Let $k$ be a field, $V,W$ be two vector spaces over $k$ and $\beta : V \times W \to k$ be a bilinear form.

I have always seen non-degeneracy for $\beta$ over $V$ stated in the following way : $$\forall \,v \in V\setminus\{0\}\,\,,\,\, \exists w \in W \,\,,\,\, \beta(v,w)\neq 0. $$

While reading Kock's book "Frobenius algebras and 2D topological quantum field theories" I read the following definition.

If we write $\bar\beta : V \otimes W \to k$ for the corresponding linear map then $\bar\beta$ is non-degenerate over $V$ if there exists some linear map $\gamma : k \to W \otimes V$ such that the map $$ V = V\otimes k \xrightarrow{\text{$id_V\otimes\gamma$}} V \otimes W \otimes V \xrightarrow{\beta\otimes id_V} k \otimes V = V $$ is the identity of $V$.

My question is : are this two definitions equivalent ?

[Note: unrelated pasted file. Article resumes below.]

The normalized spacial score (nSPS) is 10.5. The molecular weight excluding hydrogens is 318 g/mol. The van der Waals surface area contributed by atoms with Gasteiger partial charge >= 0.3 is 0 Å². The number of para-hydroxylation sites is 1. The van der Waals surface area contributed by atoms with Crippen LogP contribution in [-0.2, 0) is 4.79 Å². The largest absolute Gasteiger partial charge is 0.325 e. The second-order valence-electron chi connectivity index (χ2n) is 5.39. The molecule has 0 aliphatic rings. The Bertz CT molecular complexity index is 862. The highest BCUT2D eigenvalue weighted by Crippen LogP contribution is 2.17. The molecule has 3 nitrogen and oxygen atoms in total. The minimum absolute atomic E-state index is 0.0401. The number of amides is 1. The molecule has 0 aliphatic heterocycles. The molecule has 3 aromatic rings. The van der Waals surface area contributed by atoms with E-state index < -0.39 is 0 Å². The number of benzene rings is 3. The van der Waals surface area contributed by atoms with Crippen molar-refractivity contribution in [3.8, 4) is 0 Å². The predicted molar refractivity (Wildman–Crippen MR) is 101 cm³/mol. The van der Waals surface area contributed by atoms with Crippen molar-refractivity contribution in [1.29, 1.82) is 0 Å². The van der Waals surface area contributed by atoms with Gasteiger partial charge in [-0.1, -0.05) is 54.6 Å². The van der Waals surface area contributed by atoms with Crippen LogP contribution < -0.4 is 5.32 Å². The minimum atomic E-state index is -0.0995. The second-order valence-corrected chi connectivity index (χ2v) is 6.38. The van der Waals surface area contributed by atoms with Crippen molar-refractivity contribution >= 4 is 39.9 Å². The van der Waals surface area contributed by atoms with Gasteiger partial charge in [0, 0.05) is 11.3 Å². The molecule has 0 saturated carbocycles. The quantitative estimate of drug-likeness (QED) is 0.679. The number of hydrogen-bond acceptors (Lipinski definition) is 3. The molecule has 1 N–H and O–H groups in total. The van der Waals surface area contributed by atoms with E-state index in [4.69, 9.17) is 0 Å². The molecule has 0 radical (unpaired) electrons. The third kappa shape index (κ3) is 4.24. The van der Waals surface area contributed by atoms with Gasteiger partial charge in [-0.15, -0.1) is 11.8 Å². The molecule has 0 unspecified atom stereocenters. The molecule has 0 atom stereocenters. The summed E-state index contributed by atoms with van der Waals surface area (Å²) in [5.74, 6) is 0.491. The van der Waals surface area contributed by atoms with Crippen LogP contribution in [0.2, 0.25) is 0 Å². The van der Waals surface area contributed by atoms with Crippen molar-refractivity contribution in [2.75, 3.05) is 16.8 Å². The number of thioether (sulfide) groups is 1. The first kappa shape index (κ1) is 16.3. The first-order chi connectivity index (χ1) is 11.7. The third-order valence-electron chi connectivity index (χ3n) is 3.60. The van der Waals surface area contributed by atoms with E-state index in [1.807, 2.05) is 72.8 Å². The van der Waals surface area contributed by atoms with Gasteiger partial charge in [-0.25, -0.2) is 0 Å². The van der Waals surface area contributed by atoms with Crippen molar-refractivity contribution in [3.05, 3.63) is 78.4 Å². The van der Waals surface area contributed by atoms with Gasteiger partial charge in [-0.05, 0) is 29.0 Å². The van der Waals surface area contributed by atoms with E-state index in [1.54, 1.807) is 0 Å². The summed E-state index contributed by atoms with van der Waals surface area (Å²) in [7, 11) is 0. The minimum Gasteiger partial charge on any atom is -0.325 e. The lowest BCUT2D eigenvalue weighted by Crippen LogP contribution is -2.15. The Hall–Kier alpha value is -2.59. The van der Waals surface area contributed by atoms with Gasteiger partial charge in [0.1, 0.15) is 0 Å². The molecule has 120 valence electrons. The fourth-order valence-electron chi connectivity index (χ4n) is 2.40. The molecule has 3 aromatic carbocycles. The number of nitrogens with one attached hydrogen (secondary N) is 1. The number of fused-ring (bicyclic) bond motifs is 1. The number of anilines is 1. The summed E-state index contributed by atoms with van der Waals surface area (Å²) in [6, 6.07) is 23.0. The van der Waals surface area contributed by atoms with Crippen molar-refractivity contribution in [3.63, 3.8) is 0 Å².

I have already shown that the second implies the first but I'm completely stuck when I try to do the converse.


No, they are not equivalent. The second definition is equivalent to the condition that the map $V \ni v \mapsto \beta(v, -) \in W^{\ast}$ is an isomorphism (equivalently, that the map $W \ni w \mapsto \beta(-, w) \in V^{\ast}$ is an isomorphism). The first definition only states that the first map is injective; in particular, it does not imply that $V, W$ are finite-dimensional.


Your Answer

By clicking “Post Your Answer”, you agree to our terms of service, privacy policy and cookie policy

Not the answer you're looking for? Browse other questions tagged or ask your own question.